The mission has met already with the President of Guyana, Dr. Irfaan Ali; Vice-President, Bharrat Jagdeo; Leader of the Opposition, Joseph Harmon; Speaker of the House, Manzoor Nadir; Attorney-General, Anil Nandlall; Minister of Foreign Affairs and International Cooperation, Hugh Todd; and Chairperson of the Guyana Elections Commission (GECOM), Justice (ret’d) Claudette Singh. Based on those discussions, the mission has determined that there is a “genuine interest” to consider their recommendations and broader electoral reforms. Of the 26 recommendations outlined by the EU’s EOM in its final report, there are eight priority areas which include the revision and consolidation of the fragmented election legislation; the launch of a consultation process to overhaul the composition and functioning of the elections commission; to develop effective legislation to regulate political financing; to foster transparency and accountability in online and offline campaigning; and to transform the state-owned media into a genuine public service broadcaster.

The mission also recommended that the country should adopt clear, written procedures for transmission and tabulation of election results; accompany any declaration of results with simultaneous publications of detailed polling station results and digital copies of all Statements of Poll; and establish a comprehensive election- dispute resolution. According to Paet, the response to those and other recommendations was positive, but this should have been implied, since stakeholders would have already been aware of the need for changes given the recent occurrences related to national elections.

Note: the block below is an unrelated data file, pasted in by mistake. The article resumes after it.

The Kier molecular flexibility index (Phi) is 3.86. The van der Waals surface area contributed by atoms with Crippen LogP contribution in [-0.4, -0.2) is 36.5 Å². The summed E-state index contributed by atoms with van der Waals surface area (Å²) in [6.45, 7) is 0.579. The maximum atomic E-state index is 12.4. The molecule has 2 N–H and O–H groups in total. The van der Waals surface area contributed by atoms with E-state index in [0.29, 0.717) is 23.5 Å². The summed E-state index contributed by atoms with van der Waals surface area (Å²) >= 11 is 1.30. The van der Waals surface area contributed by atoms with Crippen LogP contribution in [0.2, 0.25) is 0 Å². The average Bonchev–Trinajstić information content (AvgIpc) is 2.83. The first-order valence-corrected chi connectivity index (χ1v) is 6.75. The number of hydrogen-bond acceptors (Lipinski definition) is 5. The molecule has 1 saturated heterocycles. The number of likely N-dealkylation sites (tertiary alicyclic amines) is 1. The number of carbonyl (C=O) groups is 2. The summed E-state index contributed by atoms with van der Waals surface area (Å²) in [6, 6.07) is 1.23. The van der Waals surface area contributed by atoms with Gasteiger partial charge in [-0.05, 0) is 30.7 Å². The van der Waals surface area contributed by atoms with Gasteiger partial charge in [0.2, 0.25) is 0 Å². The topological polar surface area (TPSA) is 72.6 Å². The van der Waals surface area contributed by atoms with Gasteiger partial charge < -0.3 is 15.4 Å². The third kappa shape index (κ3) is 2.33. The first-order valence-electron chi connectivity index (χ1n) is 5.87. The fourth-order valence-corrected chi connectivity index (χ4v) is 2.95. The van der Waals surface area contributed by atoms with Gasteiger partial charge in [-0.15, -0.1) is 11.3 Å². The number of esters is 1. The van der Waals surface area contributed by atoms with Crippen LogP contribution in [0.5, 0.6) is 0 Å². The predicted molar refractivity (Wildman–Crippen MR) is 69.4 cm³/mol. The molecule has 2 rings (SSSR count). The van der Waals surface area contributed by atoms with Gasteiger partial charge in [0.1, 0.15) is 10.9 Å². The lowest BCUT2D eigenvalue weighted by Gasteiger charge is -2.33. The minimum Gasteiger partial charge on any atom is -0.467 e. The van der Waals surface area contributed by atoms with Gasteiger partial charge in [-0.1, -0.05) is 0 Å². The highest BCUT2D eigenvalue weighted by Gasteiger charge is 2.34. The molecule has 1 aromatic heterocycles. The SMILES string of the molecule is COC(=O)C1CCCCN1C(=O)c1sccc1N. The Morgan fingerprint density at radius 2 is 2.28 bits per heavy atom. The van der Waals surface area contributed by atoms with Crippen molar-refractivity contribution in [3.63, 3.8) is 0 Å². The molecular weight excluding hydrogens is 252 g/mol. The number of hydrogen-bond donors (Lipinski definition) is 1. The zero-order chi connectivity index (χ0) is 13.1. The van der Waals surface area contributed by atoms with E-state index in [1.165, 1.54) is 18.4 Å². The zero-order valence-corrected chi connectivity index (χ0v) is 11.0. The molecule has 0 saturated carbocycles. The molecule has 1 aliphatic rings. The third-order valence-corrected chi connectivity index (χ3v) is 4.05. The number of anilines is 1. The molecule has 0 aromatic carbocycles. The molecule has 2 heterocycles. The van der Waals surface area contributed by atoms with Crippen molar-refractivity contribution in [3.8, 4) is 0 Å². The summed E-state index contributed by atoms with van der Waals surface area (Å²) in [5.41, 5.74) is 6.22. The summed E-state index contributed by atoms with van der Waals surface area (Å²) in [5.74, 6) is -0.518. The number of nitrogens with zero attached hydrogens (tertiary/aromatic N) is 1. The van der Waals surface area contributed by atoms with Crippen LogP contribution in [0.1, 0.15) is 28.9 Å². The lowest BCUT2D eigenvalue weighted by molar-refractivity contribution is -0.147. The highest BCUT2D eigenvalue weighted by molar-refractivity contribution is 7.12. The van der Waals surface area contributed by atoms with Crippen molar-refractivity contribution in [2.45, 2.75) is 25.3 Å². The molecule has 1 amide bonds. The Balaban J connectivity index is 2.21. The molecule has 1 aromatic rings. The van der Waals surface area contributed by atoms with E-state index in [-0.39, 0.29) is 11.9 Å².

“I do not think the political leadership is happy… I think they realised some changes are needed… we are optimistic that some recommendations will be considered,” the chief observer said.

In his view, given how complicated it is for politicians and other stakeholders to understand each element in the legal environment, there should be one, complete electoral law which encompasses all the electoral procedures.
A defined electoral law would eliminate any ambiguity in the system and create the conditions for a smooth flow.
The government had said already that there are plans to amend parts of the Representation of the People Act (RoPA), which relate specifically to the process governing local elections. Vice-President Jagdeo was reported as saying that the government is looking at the RoPA and will soon be drafting amendments, which are intended to improve transparency in the methodology related to the counting of ballots. In essence, the amendments would remove any ambiguities which exist.